A view of the nightlife in the Entertainment District in Downtown Toronto.
On November 15,a few days after Kristallnachta delegation of British Jewish leaders appealed in person to British Prime Minister Neville Chamberlain requesting, among other measures, that the British government permit the temporary admission of children and teenagers, who would later return to their native countries.
The Jewish community promised to put up guarantees for the refugee children. The following day, the issue of giving refuge to Jewish children was debated in the British cabinet.
Home Secretary Sir Samuel Hoare said that the country could not admit more refugees without provoking a backlash but Foreign Secretary Lord Halifax suggested that such an act of generosity might have the added benefit of prompting the United States to accept additional immigrants.
The cabinet committee on refugees subsequently decided that the United Kingdom would accept unaccompanied children, ranging from infants to teenagers under the age of No limit to the number of refugees was ever publicly announced.
Secretary Hoare announced the program to the assembled members of the British Parliament at the House of Commons, who broadly welcomed the initiative that would come to be known as the Kindertransport. On November 25,the BBC Home Service radio program aired a public appeal for British citizens to volunteer foster homes and quickly more than offers were received.
The RCM did not insist that prospective homes for Jewish children be Jewish homes nor did they probe too deeply into the motives or character of the foster families - it was sufficient for the houses to look clean and the families to seem respectable.
In Germanya network of organizers was established and these volunteers worked around the clock to make priority lists of the most imperiled teenagers who were in concentration camps or in danger of arrest, Polish children or teenagers threatened with deportation, children in Jewish orphanages, those whose parents were too impoverished to keep them or those whose parents had already been sent to a concentration camp.
The first Kindertransport from Berlin departed on December 1, ; the first from Vienna on December For the first three months of the transports, the children came mainly from Germany and then the emphasis shifted to Austria.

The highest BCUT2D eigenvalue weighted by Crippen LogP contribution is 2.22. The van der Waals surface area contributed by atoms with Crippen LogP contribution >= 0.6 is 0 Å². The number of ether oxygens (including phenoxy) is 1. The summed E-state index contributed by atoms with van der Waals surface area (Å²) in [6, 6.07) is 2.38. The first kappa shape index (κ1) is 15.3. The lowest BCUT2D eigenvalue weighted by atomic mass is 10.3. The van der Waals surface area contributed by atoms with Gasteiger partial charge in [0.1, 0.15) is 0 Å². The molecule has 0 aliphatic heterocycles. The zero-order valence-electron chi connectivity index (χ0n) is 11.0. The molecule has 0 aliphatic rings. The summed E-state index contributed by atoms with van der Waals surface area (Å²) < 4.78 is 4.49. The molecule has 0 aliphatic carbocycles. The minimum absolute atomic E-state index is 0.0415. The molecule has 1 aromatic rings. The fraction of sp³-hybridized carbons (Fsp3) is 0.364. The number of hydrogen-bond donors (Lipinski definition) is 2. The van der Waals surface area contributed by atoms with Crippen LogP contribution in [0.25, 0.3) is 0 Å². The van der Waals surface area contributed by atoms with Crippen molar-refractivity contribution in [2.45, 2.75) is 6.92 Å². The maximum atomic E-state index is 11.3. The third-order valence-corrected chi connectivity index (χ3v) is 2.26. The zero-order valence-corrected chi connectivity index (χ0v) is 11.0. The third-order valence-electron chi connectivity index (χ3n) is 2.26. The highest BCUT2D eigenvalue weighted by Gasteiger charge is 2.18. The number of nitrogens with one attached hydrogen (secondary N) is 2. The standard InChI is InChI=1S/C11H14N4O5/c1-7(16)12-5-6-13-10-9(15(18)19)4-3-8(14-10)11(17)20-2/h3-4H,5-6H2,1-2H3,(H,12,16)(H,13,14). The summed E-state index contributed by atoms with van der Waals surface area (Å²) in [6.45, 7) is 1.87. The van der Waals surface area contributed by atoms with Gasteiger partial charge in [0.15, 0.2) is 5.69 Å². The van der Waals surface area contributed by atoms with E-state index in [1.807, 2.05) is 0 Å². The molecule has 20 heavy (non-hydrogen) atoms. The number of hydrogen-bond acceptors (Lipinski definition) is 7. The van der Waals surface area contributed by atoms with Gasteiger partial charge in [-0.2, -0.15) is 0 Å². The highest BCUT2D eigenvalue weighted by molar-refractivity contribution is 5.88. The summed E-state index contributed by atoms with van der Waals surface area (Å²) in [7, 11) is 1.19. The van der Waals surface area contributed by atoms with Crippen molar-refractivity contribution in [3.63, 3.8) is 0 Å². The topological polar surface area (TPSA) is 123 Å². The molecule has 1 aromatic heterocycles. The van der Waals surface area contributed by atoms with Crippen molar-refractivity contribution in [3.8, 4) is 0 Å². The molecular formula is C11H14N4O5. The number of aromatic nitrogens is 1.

In Marchafter the German army entered Czechoslovakiatransports from Prague were hastily organized and transports of Jewish children from Poland were also arranged in February and August The last group of children from Germany departed on September 1,the day the German army invaded Poland and provoked Great BritainFranceand other countries to declare war.
The last known transport of Kinder left from the Netherlands left on May 14,the day the Dutch army surrendered to Germany. Tragically, hundreds of Kinder were caught in Belgium and the Netherlands during the German invasion, making them subject once more to the Nazi regime and its collaborators.
Upon arrival at port in Great BritainKinder without prearranged foster families were sheltered at temporary holding centers located at summer holiday camps on the cold windy coast of East Anglia — Dovercourt near Harwich — and, for a short period, Pakefield near Lowestoft.
Finding foster families was not always easy, and being chosen for a home was not necessarily the end of discomfort or distress. Some families took in teenage girls as a way of acquiring a maidservant.
There was little sensitivity toward the cultural and religious needs of the children, and, for some, their heritage was all but erased.
A few, mainly the youngest, were given new names, new identities and even a new religion. In the end, many of the children for whom no home could be found were placed on farms or in hostels run by the RCM.
From the moment of their arrival, the children struggled to maintain contact with their parents. At first, letters between parents and children flowed fairly easily and many were filled with hopes and plans for reunion.
The beginning of the war in meant the end of this dream. In addition, the German government restricted the delivery of mail to and from Jews, forcing parents and children to rely on intermediaries or the Red Cross. Bymany of the children stopped receiving letters for reasons they would not understand until later.
Older children suffered a different hardship. Inthe British government ordered the internment of refugees from enemy countries aged to years-old — so-called "enemy aliens. On one shipment to Australia aboard the HMT DuneraI, many of the Kinder were mistreated and a scandal that followed revelations about the mishandling of internment led to a program of releases in late Men in particular were offered the chance to do war work or to enter the Alien Pioneer Corps.
About 1, German and Austrian teenagers served in the British armed forces, including combat units.Eva Schloss, 86, is an Auschwitz survivor and the stepsister of Anne Frank. Both Frank and Schloss were Jewish refugees in Amsterdam together and the pair played together as children until their.
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